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Progesterone receptor modulates ERα action in breast cancer.

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Mohammed, Hisham 
Russell, I Alasdair 
Rueda, Oscar M 
Hickey, Theresa E 


Progesterone receptor (PR) expression is used as a biomarker of oestrogen receptor-α (ERα) function and breast cancer prognosis. Here we show that PR is not merely an ERα-induced gene target, but is also an ERα-associated protein that modulates its behaviour. In the presence of agonist ligands, PR associates with ERα to direct ERα chromatin binding events within breast cancer cells, resulting in a unique gene expression programme that is associated with good clinical outcome. Progesterone inhibited oestrogen-mediated growth of ERα(+) cell line xenografts and primary ERα(+) breast tumour explants, and had increased anti-proliferative effects when coupled with an ERα antagonist. Copy number loss of PGR, the gene coding for PR, is a common feature in ERα(+) breast cancers, explaining lower PR levels in a subset of cases. Our findings indicate that PR functions as a molecular rheostat to control ERα chromatin binding and transcriptional activity, which has important implications for prognosis and therapeutic interventions.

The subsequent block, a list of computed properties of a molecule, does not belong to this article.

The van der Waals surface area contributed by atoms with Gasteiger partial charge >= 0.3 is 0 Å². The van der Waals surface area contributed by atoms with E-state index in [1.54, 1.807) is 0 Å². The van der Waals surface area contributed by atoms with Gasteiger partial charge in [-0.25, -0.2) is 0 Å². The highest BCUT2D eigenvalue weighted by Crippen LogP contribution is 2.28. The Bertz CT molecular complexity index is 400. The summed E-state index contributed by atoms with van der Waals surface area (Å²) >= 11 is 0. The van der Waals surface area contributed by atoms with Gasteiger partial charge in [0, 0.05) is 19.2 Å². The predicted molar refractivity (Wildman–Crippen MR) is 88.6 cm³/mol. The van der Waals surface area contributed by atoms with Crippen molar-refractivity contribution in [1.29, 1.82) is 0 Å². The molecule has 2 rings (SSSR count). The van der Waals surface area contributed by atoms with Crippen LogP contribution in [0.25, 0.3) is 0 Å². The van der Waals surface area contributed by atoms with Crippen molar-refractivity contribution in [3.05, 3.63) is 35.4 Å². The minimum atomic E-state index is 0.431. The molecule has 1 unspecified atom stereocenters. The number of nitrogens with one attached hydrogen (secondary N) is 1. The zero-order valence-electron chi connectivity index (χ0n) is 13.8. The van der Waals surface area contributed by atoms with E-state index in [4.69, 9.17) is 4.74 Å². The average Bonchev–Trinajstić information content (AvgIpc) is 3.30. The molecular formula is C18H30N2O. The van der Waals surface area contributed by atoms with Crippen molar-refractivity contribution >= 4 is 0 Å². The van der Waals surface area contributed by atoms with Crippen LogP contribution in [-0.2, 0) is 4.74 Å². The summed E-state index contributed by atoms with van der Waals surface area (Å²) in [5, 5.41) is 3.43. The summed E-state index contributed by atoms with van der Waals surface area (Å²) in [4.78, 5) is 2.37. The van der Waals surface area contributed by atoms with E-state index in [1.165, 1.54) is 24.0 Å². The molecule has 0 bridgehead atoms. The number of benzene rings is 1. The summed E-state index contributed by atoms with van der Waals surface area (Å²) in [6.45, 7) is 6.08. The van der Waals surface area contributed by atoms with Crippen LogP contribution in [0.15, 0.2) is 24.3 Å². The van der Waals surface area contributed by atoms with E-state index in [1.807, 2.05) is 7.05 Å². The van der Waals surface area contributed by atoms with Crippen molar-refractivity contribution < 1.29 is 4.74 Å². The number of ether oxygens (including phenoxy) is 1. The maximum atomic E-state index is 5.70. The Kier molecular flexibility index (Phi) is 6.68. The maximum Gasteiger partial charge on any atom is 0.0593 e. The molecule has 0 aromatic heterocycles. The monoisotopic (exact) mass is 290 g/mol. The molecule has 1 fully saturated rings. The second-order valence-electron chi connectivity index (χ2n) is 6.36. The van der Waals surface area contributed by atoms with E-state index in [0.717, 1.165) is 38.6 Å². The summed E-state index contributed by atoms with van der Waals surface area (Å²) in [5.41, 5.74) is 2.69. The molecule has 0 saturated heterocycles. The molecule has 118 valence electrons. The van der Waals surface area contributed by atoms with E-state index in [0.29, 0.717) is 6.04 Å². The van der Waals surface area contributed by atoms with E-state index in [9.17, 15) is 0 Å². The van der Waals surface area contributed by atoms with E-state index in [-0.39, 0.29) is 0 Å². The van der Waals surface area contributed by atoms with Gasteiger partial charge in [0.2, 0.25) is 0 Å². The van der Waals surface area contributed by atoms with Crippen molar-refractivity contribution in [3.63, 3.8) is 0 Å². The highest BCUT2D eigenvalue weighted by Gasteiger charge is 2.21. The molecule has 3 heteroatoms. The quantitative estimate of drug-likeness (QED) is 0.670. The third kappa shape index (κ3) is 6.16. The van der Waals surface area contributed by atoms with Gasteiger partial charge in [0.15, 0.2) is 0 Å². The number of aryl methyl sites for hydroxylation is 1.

Animals, Breast Neoplasms, Cell Line, Tumor, Cell Proliferation, Chromatin, DNA Copy Number Variations, Disease Progression, Estrogen Receptor alpha, Estrogens, Female, Gene Expression Regulation, Neoplastic, Humans, Ligands, Mice, Progesterone, Protein Binding, Receptors, Progesterone, Transcription, Genetic, Xenograft Model Antitumor Assays

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Springer Science and Business Media LLC
Cancer Research Uk (None)
Cancer Research UK (CB4140)
Cancer Research UK (unknown)
Cancer Research UK (C507/A16278)
Cancer Research UK (unknown)
Cancer Research UK (60098573)
Cancer Research UK (unknown)
Department of Health (via National Institute for Health Research (NIHR)) (unknown)
Cambridge University Hospitals NHS Foundation Trust (CUH) (unknown)
Cancer Research Uk (None)
Cambridge University Hospitals NHS Foundation Trust (CUH) (RG51913)
Cancer Research UK (C14303/A17197)
European Research Council (242664)
We would like to acknowledge the support of the University of Cambridge, Cancer Research UK and Hutchison Whampoa Limited. Research reported in this manuscript was supported by the National Cancer Institute of the National Institutes of Health under award number 5P30CA142543 (to UT Southwestern) and Department of Defense grants W81XWH-12-1-0288-03 (GVR). W.D.T. is supported by grants from the National Health and Medical Research Council of Australia (ID 1008349; ID 1084416) and Cancer Australia (ID 627229) T.E.H held a Fellowship Award from the US Department of Defense Breast Cancer Research Program (BCRP; #W81XWH-11-1-0592) and currently is supported by a Florey Fellowship from the Royal Adelaide Hospital Research Foundation. J.S.C is supported by an ERC starting grant and an EMBO Young investigator award.